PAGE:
Postmodernism describes an approach toward art that arose during the 1970s, and which constituted a departure from the aesthetics, theory, and ideals of modernism. During the seventies, artists expanded artmaking beyond the established realms of painting and sculpture to include performance, time-based media, photography, fiber, and earth art. Carrying forward the influences of pop and conceptual art, postmodern approaches include the appropriation of imagery and references from popular culture and mass media, collage, irony, the incorporation of found objects, and an attention to the body and its materiality. While borrowing from popular culture was not new, the seventies and eighties witnessed a new way of thinking about the interstices between pop culture and art, as artists used appropriation, collage, and an interest in the ephemera and experiences of everyday life to oppose the universal ideals and rarefied aesthetics of modernism.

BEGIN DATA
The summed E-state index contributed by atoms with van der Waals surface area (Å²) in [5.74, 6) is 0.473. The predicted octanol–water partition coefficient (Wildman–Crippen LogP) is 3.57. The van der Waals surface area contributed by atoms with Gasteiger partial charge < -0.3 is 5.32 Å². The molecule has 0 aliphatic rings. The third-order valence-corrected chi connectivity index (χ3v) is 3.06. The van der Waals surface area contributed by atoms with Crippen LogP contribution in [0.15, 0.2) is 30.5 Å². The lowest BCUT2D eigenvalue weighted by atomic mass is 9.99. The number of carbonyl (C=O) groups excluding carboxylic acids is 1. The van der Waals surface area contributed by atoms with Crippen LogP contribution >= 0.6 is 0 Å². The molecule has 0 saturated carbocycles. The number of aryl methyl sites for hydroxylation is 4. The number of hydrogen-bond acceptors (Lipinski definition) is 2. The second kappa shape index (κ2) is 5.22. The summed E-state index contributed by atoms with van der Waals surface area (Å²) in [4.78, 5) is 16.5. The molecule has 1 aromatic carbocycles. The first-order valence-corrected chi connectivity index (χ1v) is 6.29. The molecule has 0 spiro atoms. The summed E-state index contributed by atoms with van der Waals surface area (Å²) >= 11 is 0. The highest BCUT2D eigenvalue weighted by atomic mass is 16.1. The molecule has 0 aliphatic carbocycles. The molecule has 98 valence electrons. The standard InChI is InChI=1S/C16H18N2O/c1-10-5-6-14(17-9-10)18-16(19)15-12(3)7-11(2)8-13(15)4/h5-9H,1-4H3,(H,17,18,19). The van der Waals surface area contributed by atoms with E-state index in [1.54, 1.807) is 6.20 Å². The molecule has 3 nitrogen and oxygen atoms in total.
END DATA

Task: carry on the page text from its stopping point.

Eva Respini, "Will the Real Cindy Sherman Please Stand Up?," in Cindy Sherman (New York: The Museum of Modern Art, 2012), 12-53.
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